Todd Robert Westover
Todd Robert Westover, ( b. 1962) in Oconomowoc, Wisconsin, has lived in Southern California since 1977, and is currently a resident of the famous Brewery Art Colony, the largest live/work artist compound in the country. He began doodling as a child, urged by his parents to draw instead of watching TV, and his earliest influence – the pop art of the 60’s – has remained with him today as an inspiration. “Flower-Power” graphics, those ubiquitous brightly colored daisy stickers, Peter Max paintings, Andy Warhol and the movie “ Yellow Submarine” all made a lasting impact on the young artist. His father was an illustrator, his uncle an even more talented artist, who frequently gifted young Todd with comic books, and suggested he try to copy the R. Crumb drawings.
Growing up in the Midwest in the 60’s and 70’s definitely left a lasting imprint on Todd’s design aesthetic, with its odd color combinations and retro hippie-graphics. After high school, Todd took a package design class at a local Junior College and was soon approached to work in the school’s in-house ad agency, designing brochures, posters, and catalogs, allowing him to build a solid portfolio of printed pieces.
He landed a junior designer job at a small agency, and before long, interviewed at McMullen Publishing, and was offered the art director position at Hot Bike Magazine. At 19 he had found his professional calling, and spent nearly the next 30 years art-directing photography, video, web sites, and licensed apparel for magazines, including Hot Rod, Motorcyclist, and others. His doodles followed him throughout, and he would often fill notepads with lazy, loopy florals while sitting in staff meetings.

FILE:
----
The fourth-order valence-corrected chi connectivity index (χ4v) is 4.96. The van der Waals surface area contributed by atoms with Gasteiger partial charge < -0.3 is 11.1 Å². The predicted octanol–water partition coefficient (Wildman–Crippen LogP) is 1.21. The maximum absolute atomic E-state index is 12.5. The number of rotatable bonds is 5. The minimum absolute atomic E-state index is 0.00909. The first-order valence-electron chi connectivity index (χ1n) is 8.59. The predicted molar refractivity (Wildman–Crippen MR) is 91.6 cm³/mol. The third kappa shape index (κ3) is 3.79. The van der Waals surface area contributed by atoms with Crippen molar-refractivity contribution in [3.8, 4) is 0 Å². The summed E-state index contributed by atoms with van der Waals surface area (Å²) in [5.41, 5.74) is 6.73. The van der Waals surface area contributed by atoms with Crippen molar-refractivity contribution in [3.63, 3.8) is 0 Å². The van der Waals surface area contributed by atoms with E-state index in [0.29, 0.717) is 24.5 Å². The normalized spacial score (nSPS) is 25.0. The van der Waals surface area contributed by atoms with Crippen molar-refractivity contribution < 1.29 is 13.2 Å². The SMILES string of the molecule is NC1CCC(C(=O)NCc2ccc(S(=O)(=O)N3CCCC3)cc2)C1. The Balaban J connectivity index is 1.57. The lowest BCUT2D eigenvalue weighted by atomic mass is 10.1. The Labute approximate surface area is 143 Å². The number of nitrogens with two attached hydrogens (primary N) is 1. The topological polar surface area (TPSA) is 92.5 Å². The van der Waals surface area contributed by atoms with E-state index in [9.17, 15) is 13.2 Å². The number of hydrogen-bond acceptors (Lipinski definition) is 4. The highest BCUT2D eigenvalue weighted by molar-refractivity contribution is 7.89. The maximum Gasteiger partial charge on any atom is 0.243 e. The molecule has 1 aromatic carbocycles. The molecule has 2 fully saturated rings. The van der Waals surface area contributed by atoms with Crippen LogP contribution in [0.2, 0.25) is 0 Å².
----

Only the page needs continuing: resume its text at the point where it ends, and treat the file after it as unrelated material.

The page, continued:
In 2013, Todd quit the publishing world to become a stay-at-home dad, and would often paint with his two young daughters. The girls would mix their own rich colors, paint for 20 minutes, and then lose interest. Instead of pouring the paint down the drain, Dad would pull out a piece of butcher paper and do his thing - the flower doodle. What turned into wrapping paper for presents soon had people asking if it existed on canvas. Seven years and more than 200 paintings later, the signature style and component of Todd’s drawing have not changed dramatically.
With the deft utilization of simple forms, he is somehow able to create portraits, houses, scenics, full-figure nudes, and vases on tables. The repetitive rounded curves and flowing circles have a familiar sensuality that most people, consciously or not, find familiar and comforting. His paintings and street murals all share the same joyous iconographic doodles of his youth, thereby fulfilling his desire to bring a bit more joy into the world.